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Positivity in Exercise Music, Day 122

September 15, 2010

Scene from the Opera Transformations

Photograph by Cory Weaver

As an actor, I find it a simple task to recall images like this, losing my mind as a character in the Conrad Susa opera Transformations, based on the poetry of Anne Sexton. I wonder sometimes how many sleepless nights in the cold as a homeless person, for example, it would take me to crack like the man who threatened my friend Nick‘s otherwise safe and calm subway ride to visit me on Monday evening. Thankfully, I have an apartment, no roommate, usually enough money to pay my bills and eat healthily, great friends, and a loving family to whom I can turn for sanity. Still, we all have our demons, and I personally have to take precautions to keep my happiness and mental health in check especially by taking more vitamin D in the winter and working out more regularly for higher levels of endorphins as summer ends and the winds turn cooler.

Although it sometimes feels good to dwell on the negative when depressed or having a bad day, I learned sometime while working out at the University of Maryland’s gym resisting songs like “U-Turn” by Samantha, the “Cell Block Tango” from Chicago, or “Remember” by Disturbed might also save my mental well being. Pity, I know.  I found “Remember” in particular to work really well to keep me in a solid tempo for running. Although thinking about all of this turns my distracted attention to fantastically inspiring and well-written but lyrically dysfunctional songs I adore, for everything there is a season, and that season does not always prove best for happiness and self-improvement while exercising. Personally, my life and outlook magically improves when I don’t use the dopamine induced by exercise to cement torturously dysfunctional lyrics into my psyche.

Of course, what one chooses to reinforce psychologically differs from person to person, but taking the reigns and making an active choice to control one’s influences while exercising can have a profound influence on his or her life. Whether or not I prefer to listen to songs about love or sex, for example, might change depending upon the day, the season, or my circumstances in life, so the work involved in creating new appropriate playlists for an effective workout and happy life never fully ends. The Sport Journal recommends six principles to consider when choosing music for an effective workout, and I couldn’t agree more.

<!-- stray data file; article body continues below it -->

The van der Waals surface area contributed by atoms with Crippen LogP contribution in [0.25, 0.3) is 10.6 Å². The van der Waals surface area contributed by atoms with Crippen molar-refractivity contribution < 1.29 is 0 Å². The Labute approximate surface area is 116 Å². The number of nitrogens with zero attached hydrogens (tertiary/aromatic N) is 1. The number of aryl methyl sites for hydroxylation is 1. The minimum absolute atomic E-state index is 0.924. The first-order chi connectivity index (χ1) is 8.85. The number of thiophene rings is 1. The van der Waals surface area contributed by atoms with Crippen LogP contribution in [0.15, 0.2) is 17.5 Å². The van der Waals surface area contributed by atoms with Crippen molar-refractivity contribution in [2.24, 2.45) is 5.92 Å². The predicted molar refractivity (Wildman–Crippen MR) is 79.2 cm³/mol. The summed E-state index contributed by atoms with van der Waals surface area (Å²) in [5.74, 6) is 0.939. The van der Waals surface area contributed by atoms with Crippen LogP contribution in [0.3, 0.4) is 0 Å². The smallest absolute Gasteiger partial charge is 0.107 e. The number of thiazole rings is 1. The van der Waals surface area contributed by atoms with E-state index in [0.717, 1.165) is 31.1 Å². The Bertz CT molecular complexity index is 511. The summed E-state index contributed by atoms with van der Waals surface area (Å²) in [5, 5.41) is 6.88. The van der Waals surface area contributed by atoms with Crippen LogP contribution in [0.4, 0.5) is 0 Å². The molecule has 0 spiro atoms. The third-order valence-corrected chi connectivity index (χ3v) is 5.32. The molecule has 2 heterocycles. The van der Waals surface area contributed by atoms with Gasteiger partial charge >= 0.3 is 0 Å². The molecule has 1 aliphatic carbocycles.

1. Strong, energizing rhythm
  2. Positive lyrics having associations with movement (e.g., “Body Groove” by the Architects Ft. Nana)
  3. Rhythmic pattern well matched to movement patterns of the athletic activity
  4. Uplifting melodies and harmonies (combinations of notes)
  5. Associations with sport, exercise, triumph, or overcoming adversity
  6. A musical style or idiom suited to an athlete’s taste and cultural upbringing. Choose tracks with different tempi, to coincide with alternate low-, medium-, and high-intensity training.1

Some songs come and go, and I embrace and abandon more current songs fairly regularly based upon tempos, lyrics, and just how they make me feel in the end during and after a workout. Personally, I would love to hear what the Jazzercising Courtney Crouse and Spiegelmeister Nik Quaife have to contribute from their own doubtlessly amazing playlists. Historically speaking, I do have some favorites:

  • Survivor: Eye of the Tiger
  • Matthew Wilder: Break My Stride
  • Bill Conti: Sinnerman, from The Thomas Crown Affair Soundtrack
  • Stevie Wonder: Signed, Sealed, Delivered, I’m Yours, Uptight (Everything’s Alright), I Wish, and Higher Ground
  • Michael Jackson: Wanna Be Starting Something, Don’t Stop ‘Till You Get Enough
  • Queen: Bicycle Race, Don’t Stop Me Now
  • Leann Rimes: We Can (Legally Blonde II Soundtrack)
  • Janelle Monae: Violet Stars Happy Hunting!, Many Moons, Come Alive (War of the Roses)
  • Nicole Nordeman: Brave
  • Pat Benetar: All Fired Up
  • K. T. Tunstall: Suddenly I See
  • Indigo Girls: Closer to Fine
  • Hannah Montana: Life’s What You Make It – I’m quite serious about this one
  • Rufus Wainwright: Who Cares?, Between My Legs, and California
  • Paramore: Born for This, Hallelujah, Looking Up
  • Switchfoot: I Dare You to Move
  • Paul Oakenfold ft. Brittany Murphy: Faster Kill Pussycat
  • Lady Gaga ft. Beyoncé: Telephone

Today’s Downloads:

Needless to say, having this kind of control over my workout playlist takes a lot of time. Googling “positive workout playlist” brings up a lot of different opinions on what constitutes good and helpful music. Although I’m not a new music junkie, I definitely find the payoff when I walk down the street smiling after a good workout at Planet Fitness.  If you have any favorite songs to share, please comment as often as you like!

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http://www.thesportjournal.org/article/music-sport-and-exercise-update-research-and-application

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